As TV death scenes go, it is certainly memorable -- but could a person die in this way in real life?

According to student Somaya Turk, certain elements of his dramatic demise can be backed up with what we know of human biology -- but there are also a few stumbling blocks for the scene's claim to scientific accuracy.

Theoretically, someone who has sustained fatal injuries in an explosion could indeed retain the ability to stand up and walk. In such an event, the body initiates an acute stress response -- with cell signalling molecules such as epinephrine and cortisol increasing the energy and blood circulation to parts of the body which are in most need.

In Gus's case, this prevents him from feeling any pain for a few brief moments before collapsing to his death.

But Somaya concluded it was unlikely Gus would be able to walk out of the room in such a calm and collected manner. The body's response would also release a chemical called norepinephrine which stimulates the brain and would make Gus behave erratically.

Given the extent of his injuries, it is also unlikely Gus would be able to walk if other parts of his body had been affected to the same extent as his head.

You can read the full paper here: http://www.physics.le.ac.uk/jist/index.php/JIST/article/view/66/43

How much force goes into "One-Punch" Mickey's one punch?

Guy Ritchie's acclaimed crime caper Snatch features an unforgettable performance from Brad Pitt as "One-Punch" Mickey -- a deceptively adept bare-knuckle boxing champion who is consistently able to dispatch his opponents with a single blow.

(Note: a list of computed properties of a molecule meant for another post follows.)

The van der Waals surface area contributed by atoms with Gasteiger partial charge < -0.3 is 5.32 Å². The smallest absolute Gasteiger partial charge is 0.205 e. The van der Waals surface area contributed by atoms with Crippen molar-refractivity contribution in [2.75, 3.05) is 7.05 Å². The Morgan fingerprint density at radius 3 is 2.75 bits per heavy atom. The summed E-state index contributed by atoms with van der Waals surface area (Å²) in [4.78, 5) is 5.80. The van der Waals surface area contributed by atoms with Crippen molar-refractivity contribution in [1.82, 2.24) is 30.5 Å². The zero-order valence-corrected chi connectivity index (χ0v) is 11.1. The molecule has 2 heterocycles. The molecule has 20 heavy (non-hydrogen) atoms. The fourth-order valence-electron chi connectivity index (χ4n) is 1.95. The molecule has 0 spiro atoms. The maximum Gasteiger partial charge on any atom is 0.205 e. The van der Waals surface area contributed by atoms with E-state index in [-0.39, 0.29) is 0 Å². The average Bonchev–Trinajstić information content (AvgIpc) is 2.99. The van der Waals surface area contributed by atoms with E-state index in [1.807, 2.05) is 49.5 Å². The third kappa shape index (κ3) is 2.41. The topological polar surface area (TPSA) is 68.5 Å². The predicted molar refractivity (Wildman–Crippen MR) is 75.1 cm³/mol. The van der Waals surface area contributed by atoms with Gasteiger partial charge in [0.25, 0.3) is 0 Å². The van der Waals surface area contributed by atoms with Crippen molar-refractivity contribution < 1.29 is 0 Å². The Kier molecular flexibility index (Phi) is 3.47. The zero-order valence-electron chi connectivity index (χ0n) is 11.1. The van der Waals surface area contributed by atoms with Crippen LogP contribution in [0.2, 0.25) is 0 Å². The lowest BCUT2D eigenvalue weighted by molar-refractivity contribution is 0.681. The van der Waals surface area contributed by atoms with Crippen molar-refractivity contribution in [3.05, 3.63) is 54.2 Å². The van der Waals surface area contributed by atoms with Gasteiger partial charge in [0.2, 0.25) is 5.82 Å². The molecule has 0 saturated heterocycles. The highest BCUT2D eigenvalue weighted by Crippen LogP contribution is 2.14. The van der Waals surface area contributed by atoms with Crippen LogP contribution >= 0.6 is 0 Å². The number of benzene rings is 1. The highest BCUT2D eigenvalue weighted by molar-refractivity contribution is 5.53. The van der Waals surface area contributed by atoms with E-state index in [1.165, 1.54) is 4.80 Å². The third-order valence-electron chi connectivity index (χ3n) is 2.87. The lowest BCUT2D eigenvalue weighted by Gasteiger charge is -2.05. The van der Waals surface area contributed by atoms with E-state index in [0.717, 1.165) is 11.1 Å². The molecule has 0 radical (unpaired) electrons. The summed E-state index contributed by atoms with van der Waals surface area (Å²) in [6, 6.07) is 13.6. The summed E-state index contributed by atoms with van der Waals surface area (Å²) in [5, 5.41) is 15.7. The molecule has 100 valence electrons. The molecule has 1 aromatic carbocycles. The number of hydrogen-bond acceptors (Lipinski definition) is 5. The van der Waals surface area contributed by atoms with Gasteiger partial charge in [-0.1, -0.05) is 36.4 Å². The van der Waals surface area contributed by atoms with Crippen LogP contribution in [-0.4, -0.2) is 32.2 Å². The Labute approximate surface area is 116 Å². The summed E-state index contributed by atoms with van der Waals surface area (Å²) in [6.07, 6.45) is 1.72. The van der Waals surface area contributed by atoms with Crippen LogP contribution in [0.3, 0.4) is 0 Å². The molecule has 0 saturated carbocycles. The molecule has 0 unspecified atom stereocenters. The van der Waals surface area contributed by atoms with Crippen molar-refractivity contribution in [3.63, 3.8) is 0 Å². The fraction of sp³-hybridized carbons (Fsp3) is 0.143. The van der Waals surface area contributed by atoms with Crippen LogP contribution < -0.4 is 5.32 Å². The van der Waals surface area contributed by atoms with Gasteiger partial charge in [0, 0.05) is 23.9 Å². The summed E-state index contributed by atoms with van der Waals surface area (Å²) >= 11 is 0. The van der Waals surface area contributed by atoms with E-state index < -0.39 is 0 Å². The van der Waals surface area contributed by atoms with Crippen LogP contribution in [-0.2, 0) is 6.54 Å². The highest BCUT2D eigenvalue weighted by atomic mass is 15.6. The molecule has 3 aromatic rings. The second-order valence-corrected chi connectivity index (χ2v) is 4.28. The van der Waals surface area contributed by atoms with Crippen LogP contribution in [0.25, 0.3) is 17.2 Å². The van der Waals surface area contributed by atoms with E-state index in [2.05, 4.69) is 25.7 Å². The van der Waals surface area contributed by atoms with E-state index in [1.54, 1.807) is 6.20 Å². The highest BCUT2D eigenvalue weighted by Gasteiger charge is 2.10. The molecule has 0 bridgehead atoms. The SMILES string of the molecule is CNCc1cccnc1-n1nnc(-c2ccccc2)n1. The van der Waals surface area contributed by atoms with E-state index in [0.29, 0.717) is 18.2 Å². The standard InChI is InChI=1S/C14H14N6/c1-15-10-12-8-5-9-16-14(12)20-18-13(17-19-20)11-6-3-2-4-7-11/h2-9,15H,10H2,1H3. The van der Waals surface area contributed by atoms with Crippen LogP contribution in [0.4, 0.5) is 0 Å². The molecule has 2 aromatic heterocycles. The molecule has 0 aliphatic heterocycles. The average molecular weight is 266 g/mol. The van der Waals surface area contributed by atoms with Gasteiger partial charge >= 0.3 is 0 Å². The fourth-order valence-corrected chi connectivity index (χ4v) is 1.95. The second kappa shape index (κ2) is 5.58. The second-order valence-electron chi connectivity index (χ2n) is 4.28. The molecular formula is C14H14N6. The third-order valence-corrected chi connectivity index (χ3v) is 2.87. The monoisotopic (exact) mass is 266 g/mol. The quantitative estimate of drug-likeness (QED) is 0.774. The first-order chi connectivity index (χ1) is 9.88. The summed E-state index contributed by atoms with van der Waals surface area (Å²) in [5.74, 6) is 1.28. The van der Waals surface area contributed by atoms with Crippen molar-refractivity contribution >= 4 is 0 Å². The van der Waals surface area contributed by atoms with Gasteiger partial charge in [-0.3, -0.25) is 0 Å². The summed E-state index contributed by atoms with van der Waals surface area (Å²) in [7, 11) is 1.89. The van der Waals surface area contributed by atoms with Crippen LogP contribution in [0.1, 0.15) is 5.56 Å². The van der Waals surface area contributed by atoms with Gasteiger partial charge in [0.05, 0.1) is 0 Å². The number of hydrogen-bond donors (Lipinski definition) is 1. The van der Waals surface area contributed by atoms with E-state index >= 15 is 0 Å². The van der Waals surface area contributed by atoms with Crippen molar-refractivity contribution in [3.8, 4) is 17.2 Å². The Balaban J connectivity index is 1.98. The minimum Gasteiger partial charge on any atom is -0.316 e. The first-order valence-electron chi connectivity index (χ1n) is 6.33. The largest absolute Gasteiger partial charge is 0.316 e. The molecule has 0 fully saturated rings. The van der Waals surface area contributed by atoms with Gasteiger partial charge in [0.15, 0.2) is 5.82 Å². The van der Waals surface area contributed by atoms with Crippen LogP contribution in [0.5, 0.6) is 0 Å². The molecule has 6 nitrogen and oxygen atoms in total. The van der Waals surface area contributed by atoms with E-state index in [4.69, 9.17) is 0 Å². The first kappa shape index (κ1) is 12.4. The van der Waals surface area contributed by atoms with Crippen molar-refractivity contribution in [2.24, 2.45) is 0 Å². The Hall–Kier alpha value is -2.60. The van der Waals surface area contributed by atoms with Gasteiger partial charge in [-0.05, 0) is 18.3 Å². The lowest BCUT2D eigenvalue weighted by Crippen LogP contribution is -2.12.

Many a boxing enthusiast may well have wondered exactly what Mickey's secret is -- and how they might be able to pull off a similar feat themselves.

Thanks to McMaster student Daim Sardar, they might be a step closer.

Daim calculated an estimate for the character's punching force by estimating the momentum of Mickey's fist as it hits the other boxer's head.

To do this, he made rough estimates for the weight of the opponent's head (8 kg), the time of contact between the hand and the head (0.03 seconds) and the distance the head moves during contact (0.2 metres).

This meant he was able to calculate the momentum at 6.67 metres per second. He then rearranged this equation to calculate the force -- which he found to be 1780 newtons, equivalent to 400lbs of force.

This is entirely possible given maximum punching forces recorded by real life middleweight boxers of up to 2625 newtons. But Daim stressed that the key to Mickey's success is his placement and style of punch.

He pointed out that delivering a "hook punch" to the jaw -- as Mickey does in the film -- makes it much more likely that the opponent will be knocked out. This is because the snapping motion causes the brain to move faster and hit the side of the skull, causing concussion.

You can read the full paper here: http://www.physics.le.ac.uk/jist/index.php/JIST/article/view/64/51


Story Source:

The above story is based on materials provided by University of Leicester. Note: Materials may be edited for content and length.


Cite This Page:

University of Leicester. "The science of extraterrestrial Olympics, Brad Pitt's punches and Breaking Bad gore." ScienceDaily. ScienceDaily, 2 May 2014. <www.sciencedaily.com/releases/2014/05/140502081403.htm>.
University of Leicester. (2014, May 2). The science of extraterrestrial Olympics, Brad Pitt's punches and Breaking Bad gore. ScienceDaily. Retrieved November 28, 2014 from www.sciencedaily.com/releases/2014/05/140502081403.htm
University of Leicester. "The science of extraterrestrial Olympics, Brad Pitt's punches and Breaking Bad gore." ScienceDaily. www.sciencedaily.com/releases/2014/05/140502081403.htm (accessed November 28, 2014).